Sidharth Monga is a staff writer at Cricinfo
VVS Laxman has spent almost all his career as the most disposable member of the team. He has one bad Test, and the knives come out. Fans and critics alike find Laxman's the easiest place to question. Thankfully, his team-mates and the selectors know his worth. Easily India's best batsman on bad or testing pitches, he rescued India once again, following his fifty in the first innings with a match-winning, series-levelling, flawless century on a tense final day.
"I have had it [people questioning my place in the side] since the start of the career," Laxman said, laughing. "I have started dealing with them much better. But what matters really is how the team feels about you. And there is no doubt that the team members feel how important my contribution to the team is. I really don't think [about] what the people are thinking outside the dressing room.
"Initially it was tough to play with that insecurity feeling. Sometimes I imagined that if [I had been] given a free hand, I would have probably got much more runs. But after the first four-five years of international cricket I started dealing with it much better and now these things don't really bother me. I have played more that 100 Test matches, which very few in India do."
Laxman has rescued India before, in more challenging conditions too, but he rated this as an important knock. "This innings stands out because of the situation we were in not only in this Test but also in the series," he said. "The way we came back and won the Test. The partnership between me and Sachin [Tendulkar] changed the momentum of the game. Very satisfying feeling. More importantly feels good for the team because we really worked hard during the entire tour."
Laxman had not only two good spinners and Lasith Malinga to contend with, but also the pain that the back spasms that he developed while fielding during the fourth day brought him. He got treatment on the field, took painkillers, but the medicines have limitations. They don't kick in immediately. He just had to forget about that pain.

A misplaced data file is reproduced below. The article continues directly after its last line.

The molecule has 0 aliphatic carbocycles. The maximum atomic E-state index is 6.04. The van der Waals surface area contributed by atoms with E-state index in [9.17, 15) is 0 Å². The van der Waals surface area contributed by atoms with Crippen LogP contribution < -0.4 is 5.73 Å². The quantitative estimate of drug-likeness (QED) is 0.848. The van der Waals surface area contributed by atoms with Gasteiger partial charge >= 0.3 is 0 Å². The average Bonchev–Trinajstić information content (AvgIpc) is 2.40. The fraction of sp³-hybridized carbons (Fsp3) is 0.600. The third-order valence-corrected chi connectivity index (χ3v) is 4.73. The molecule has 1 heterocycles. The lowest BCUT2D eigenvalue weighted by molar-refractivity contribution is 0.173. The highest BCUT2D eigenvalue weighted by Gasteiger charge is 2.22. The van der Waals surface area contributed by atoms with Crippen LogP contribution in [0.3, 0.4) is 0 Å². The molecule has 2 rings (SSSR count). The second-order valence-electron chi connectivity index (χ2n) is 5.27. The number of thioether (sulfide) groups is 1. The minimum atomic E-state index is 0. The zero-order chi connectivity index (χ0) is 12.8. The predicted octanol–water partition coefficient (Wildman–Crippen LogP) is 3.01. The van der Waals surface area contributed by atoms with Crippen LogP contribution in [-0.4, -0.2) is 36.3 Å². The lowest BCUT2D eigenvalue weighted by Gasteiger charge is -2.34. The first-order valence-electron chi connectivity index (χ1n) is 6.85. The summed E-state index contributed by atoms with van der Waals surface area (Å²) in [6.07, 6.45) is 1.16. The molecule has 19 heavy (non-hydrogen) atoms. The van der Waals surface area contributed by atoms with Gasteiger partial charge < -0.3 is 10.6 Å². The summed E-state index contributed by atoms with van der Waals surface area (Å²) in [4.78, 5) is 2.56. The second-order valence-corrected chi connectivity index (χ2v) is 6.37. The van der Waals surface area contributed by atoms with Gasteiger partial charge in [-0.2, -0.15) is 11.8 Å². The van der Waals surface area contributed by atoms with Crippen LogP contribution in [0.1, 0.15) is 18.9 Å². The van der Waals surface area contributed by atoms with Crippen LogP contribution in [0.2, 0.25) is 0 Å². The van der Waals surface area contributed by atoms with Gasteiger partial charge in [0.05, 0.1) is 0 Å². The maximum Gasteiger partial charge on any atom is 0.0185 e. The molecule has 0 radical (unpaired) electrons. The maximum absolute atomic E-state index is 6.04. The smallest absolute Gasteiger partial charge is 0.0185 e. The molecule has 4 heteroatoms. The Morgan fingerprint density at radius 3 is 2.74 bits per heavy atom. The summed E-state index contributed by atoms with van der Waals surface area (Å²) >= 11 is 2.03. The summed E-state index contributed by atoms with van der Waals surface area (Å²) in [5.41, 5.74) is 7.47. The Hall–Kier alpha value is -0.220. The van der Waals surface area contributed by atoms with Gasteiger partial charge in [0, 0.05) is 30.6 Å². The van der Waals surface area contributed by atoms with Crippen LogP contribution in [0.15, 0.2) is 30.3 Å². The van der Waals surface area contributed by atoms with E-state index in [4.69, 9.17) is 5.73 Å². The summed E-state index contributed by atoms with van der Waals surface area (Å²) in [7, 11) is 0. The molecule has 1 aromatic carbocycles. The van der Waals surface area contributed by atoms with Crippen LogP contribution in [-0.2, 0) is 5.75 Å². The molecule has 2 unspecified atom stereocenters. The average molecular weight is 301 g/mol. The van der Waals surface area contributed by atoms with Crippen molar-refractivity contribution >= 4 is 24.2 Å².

"It was painful," Laxman admitted. "I stared my innings well, but during the partnership I had a lot of discomfort and the spasms didn't allow me to move freely. Once I was into my 30s it became very painful.
"It was difficult [the decision to ask for a runner]. You don't want to create confusion and also not break the rhythm. If you see, Sachin got out once I took the runner. But I was in such pain that I thought that the best decision in team's interest was to have a runner instead of just giving away the wicket due to pain."
It was an extra sweet feeling because at the same venue two years ago, Laxman fought pain from an injured ankle, scored a valiant 61 not out with the tail, but it proved to be agonisingly inadequate in the third innings of that match. He spoke more about playing in pain in this match.
"During the game I took a couple of painkillers," Laxman said. "Nitin [Patel, team physio] came and gave me a quick treatment. But I don't know how much the pills helped as it takes 30-40 minutes before the painkillers start to show their effects. But the situation and the importance of the game, sometimes supersedes your pain. Sometimes you just focus on the process and goal in hand and it takes you over the pain barrier."